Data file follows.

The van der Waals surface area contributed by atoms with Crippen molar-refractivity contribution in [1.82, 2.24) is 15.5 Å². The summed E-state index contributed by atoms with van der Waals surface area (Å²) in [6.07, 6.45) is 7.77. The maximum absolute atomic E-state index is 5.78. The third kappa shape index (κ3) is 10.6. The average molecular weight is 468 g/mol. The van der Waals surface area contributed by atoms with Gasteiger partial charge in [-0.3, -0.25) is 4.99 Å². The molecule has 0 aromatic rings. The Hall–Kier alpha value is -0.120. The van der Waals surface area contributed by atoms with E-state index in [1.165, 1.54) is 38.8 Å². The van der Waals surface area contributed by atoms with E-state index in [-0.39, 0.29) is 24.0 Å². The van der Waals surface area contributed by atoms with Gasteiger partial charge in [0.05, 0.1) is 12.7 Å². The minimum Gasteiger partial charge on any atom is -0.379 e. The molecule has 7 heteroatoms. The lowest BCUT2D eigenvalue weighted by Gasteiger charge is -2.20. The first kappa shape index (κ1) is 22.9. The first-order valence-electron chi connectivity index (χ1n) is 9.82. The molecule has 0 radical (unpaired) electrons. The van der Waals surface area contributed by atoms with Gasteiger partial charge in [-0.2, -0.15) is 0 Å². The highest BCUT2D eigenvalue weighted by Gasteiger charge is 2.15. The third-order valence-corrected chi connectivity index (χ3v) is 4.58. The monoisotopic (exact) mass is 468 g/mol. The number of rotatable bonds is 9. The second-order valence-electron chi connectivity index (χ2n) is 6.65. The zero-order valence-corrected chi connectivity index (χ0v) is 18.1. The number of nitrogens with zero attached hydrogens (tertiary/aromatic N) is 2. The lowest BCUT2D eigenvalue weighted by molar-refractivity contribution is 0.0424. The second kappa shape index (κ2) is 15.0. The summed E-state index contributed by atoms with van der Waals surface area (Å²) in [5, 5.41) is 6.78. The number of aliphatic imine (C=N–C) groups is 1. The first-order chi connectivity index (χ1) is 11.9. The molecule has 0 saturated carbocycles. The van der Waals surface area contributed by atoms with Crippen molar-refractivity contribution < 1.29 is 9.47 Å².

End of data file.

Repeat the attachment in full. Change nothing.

The van der Waals surface area contributed by atoms with Crippen molar-refractivity contribution in [1.82, 2.24) is 15.5 Å². The summed E-state index contributed by atoms with van der Waals surface area (Å²) in [6.07, 6.45) is 7.77. The maximum absolute atomic E-state index is 5.78. The third kappa shape index (κ3) is 10.6. The average molecular weight is 468 g/mol. The van der Waals surface area contributed by atoms with Gasteiger partial charge in [-0.3, -0.25) is 4.99 Å². The molecule has 0 aromatic rings. The Hall–Kier alpha value is -0.120. The van der Waals surface area contributed by atoms with E-state index in [1.165, 1.54) is 38.8 Å². The van der Waals surface area contributed by atoms with E-state index in [-0.39, 0.29) is 24.0 Å². The van der Waals surface area contributed by atoms with Gasteiger partial charge in [0.05, 0.1) is 12.7 Å². The minimum Gasteiger partial charge on any atom is -0.379 e. The molecule has 7 heteroatoms. The lowest BCUT2D eigenvalue weighted by Gasteiger charge is -2.20. The first kappa shape index (κ1) is 22.9. The first-order valence-electron chi connectivity index (χ1n) is 9.82. The molecule has 0 radical (unpaired) electrons. The van der Waals surface area contributed by atoms with Gasteiger partial charge in [-0.2, -0.15) is 0 Å². The highest BCUT2D eigenvalue weighted by Gasteiger charge is 2.15. The third-order valence-corrected chi connectivity index (χ3v) is 4.58. The monoisotopic (exact) mass is 468 g/mol. The number of rotatable bonds is 9. The second-order valence-electron chi connectivity index (χ2n) is 6.65. The zero-order valence-corrected chi connectivity index (χ0v) is 18.1. The number of nitrogens with zero attached hydrogens (tertiary/aromatic N) is 2. The lowest BCUT2D eigenvalue weighted by molar-refractivity contribution is 0.0424. The second kappa shape index (κ2) is 15.0. The summed E-state index contributed by atoms with van der Waals surface area (Å²) in [5, 5.41) is 6.78. The number of aliphatic imine (C=N–C) groups is 1. The first-order chi connectivity index (χ1) is 11.9. The molecule has 0 saturated carbocycles. The van der Waals surface area contributed by atoms with Crippen molar-refractivity contribution < 1.29 is 9.47 Å².